artfight 2018-04-18T11:24:38+00:00

Small Telecom Firms Step Up Fight Against Bill

By Yuki Noguchi,
27 Nov 2001

Local telecommunications firms in Washington are helping wage a last-minute public-relations campaign against proposed legislation that they say favors their rivals – the large, regional Bell companies – and will put most of the smaller telecom firms out of business.

The bill, popularly referred to as the Tauzin-Dingell bill after its co-sponsors – Reps. W.J. “Billy” Tauzin (R-La.) and John D. Dingell (D-Mich.) – may be up for a full House vote as early as the first week of December. It isn’t expected to become law this year, but it is expected to advance further than in previous congressional sessions. And that has its opponents fighting tooth-and-nail, trying to prevent the bill from gaining political ground, because they say it could be life-threatening to their
business in the future.

The legislation would roll back some key regulatory requirements on the Bell companies, which, as a condition of the Telecommunications Act of 1996, must lease parts of their local networks to their upstart competitors at wholesale rates. George Schmitt, chairman and chief executive of Herndon-based E.spire Communications Inc., has spent $10,000 of his own money lobbying against it. He’s also divvied up the country with his counterparts at other companies in the same boat and is spending hours with the press and on Capitol Hill
trying to fight the bill.

Bells such as SBC Communications Inc. don’t have an incentive to invest in network upgrades for high-speed Internet services under the existing system, because they would have to share those facilities with their competitors, said Tim McKone, vice president of congressional affairs with SBC. The Bells
are regulated more than the cable companies, and the proposed legislation would level the playing field between those two technologies, he said. “We at SBC believe Tauzin-Dingell would give a shot in the arm to the high-tech community” and bring broadband, the high-speed data lines that make the Internet faster, to more consumers, McKone said.
Already, the companies on both sides of the issue have spent millions-an estimated $3 million or more on each side-on a media blitz that peaked early
this year.

Pundits on both sides predict the bill will pass in the House by a sizable margin, but it may not even get beyond the Senate Commerce, Science and Transportation Committee, which means Tauzin-Dingell is unlikely to become law this session. However, the consequences are daunting enough to mobilize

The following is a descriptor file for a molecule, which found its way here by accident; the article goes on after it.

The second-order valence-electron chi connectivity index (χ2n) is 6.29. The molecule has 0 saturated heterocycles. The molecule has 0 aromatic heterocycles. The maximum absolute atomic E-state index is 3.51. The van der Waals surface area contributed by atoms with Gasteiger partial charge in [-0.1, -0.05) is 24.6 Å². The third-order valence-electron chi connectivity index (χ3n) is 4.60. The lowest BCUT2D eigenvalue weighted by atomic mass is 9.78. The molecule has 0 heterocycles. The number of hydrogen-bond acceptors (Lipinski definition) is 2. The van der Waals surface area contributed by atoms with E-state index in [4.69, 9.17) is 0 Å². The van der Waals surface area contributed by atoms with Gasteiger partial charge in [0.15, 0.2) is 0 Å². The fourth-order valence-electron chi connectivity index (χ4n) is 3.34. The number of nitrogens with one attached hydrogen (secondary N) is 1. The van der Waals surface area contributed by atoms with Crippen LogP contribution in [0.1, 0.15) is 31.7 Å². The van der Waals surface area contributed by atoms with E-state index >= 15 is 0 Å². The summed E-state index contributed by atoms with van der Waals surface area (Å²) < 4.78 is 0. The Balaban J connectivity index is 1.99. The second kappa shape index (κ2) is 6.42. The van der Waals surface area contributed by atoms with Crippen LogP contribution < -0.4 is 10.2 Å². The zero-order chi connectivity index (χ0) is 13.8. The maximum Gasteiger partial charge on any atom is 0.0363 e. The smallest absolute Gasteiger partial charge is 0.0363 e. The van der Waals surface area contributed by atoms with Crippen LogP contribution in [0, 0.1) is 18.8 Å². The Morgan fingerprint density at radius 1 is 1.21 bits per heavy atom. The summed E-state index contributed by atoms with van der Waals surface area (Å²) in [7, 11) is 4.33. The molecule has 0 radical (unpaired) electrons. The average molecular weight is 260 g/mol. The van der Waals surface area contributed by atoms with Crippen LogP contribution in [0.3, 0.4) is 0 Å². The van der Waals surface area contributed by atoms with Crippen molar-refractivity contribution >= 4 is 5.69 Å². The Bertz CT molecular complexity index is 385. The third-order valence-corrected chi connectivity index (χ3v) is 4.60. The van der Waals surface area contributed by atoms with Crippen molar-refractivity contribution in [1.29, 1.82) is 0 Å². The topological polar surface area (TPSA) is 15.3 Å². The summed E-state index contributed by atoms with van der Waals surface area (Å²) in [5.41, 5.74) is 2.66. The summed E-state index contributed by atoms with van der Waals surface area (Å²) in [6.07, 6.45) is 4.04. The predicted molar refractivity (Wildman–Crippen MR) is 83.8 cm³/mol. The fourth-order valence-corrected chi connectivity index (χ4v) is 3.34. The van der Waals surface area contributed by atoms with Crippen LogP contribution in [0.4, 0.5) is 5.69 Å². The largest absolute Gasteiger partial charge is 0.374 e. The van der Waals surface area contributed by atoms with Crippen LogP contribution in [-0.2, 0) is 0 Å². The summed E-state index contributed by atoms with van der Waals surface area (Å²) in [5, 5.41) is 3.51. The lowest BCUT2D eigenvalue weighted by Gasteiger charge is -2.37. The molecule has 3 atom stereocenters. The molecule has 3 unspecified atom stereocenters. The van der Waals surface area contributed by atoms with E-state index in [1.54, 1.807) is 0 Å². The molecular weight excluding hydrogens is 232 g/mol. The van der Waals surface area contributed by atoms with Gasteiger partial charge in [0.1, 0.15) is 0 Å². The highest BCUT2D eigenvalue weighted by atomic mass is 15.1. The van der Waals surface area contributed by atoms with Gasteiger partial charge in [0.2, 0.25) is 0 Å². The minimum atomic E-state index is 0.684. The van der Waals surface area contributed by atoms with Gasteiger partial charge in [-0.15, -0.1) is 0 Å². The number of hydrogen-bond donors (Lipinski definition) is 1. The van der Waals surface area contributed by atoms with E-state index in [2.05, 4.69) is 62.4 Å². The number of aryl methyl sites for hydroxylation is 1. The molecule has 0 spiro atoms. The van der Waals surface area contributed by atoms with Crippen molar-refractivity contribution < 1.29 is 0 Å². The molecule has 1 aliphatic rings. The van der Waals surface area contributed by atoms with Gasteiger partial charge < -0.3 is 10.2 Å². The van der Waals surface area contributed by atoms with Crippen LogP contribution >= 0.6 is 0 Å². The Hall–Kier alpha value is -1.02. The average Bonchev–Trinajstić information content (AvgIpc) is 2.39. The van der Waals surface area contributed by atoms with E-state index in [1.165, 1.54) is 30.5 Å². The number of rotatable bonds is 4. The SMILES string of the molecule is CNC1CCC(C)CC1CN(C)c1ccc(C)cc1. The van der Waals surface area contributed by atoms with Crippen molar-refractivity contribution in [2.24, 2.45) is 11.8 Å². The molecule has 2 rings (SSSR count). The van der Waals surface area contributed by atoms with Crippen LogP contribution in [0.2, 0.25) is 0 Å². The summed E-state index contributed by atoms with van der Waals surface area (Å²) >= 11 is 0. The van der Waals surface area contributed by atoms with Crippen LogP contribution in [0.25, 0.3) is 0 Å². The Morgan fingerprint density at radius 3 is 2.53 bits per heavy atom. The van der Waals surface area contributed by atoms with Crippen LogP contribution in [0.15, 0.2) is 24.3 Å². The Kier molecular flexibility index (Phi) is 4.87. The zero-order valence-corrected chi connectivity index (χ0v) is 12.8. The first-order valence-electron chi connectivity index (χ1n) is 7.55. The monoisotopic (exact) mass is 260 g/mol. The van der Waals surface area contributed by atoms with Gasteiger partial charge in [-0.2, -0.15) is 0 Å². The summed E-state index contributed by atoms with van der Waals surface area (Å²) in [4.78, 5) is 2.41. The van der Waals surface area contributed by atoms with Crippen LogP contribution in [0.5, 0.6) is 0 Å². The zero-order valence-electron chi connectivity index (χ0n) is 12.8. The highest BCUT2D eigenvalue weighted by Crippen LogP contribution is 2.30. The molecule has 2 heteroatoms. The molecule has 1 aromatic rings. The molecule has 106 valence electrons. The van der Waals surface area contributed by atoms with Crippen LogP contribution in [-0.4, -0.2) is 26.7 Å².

the weakened forces into action. The competitive local phone industry is already near collapse because it’s getting frozen out by tight capital markets. Numerous local phone companies
such as WinStar Communications Inc., Teligent Inc., Net2000 and E.spire have filed for Chapter 11 bankruptcy protection while dozens of others nationwide are waiting in the wings to meet a similar fate.

While the bill isn’t expected to pass both houses of Congress, if it did, it would push 150 more U.S. companies into some form of bankruptcy, according to the Association for Local Telecommunications Services, a Washington trade association that has seen its membership roster go from robust to anemic
within the past year and a half. The bill “sends the wrong message to investors, and it sends the wrong message to regulators,” said Jonathan Askin, general counsel for ALTS. “In
every other business-to-business interaction, you have business rules, clauses and guarantees that services get delivered,” and so far the Bells haven’t delivered those services in a timely and fair fashion, he said.

Thus far, the regional Bells have been playing a carrot-and-stick routine. By proving that they have successfully sold network access to their competitors at a deep discount, they have won piecemeal rights to expand
outside of their region by getting permission from state and federal regulators to sell long-distance voice and Internet services. Since the Bells have the only comprehensive local network that runs a wire into every building, accessing the Bell network has been the only way most competitors could reach their customers.

Competitors argue that the Bells haven’t held up their end of the bargain, having stymied access to their the networks by delaying the provisioning of networks and failing to meet performance standards for delivering wholesale network services over to its competitors. “If they had their way, (the Bells) would push us out of business,” Schmitt
said. E.spire has been operating out of Chapter 11 bankruptcy since March and has been trying for the past year to raise $100 million to $150 million to restructure its debt and emerge from court-supervised reorganization. E.spire’s potential investors are waiting to see what happens with the Tauzin-Dingell bill before closing on new financing, Schmitt said, because
if it passes, it casts more uncertainty on his company’s future.
On the other side, the Bell companies argue that the burden of having to foster their own competition by selling access to all their equipment is hurting business evolution. After all, why buy new equipment if you have to then lease it to your competitor, who can undercut you because they can purchase the service at your wholesale rates, they say. “You can’t give it away at discount prices and still get it built,” said Tom Tauke, senior vice president for public policy at Verizon Communications
Inc., the largest Bell company. The economics of the business won’t work if some companies remain dependent on the facilities of others to provide service, he said.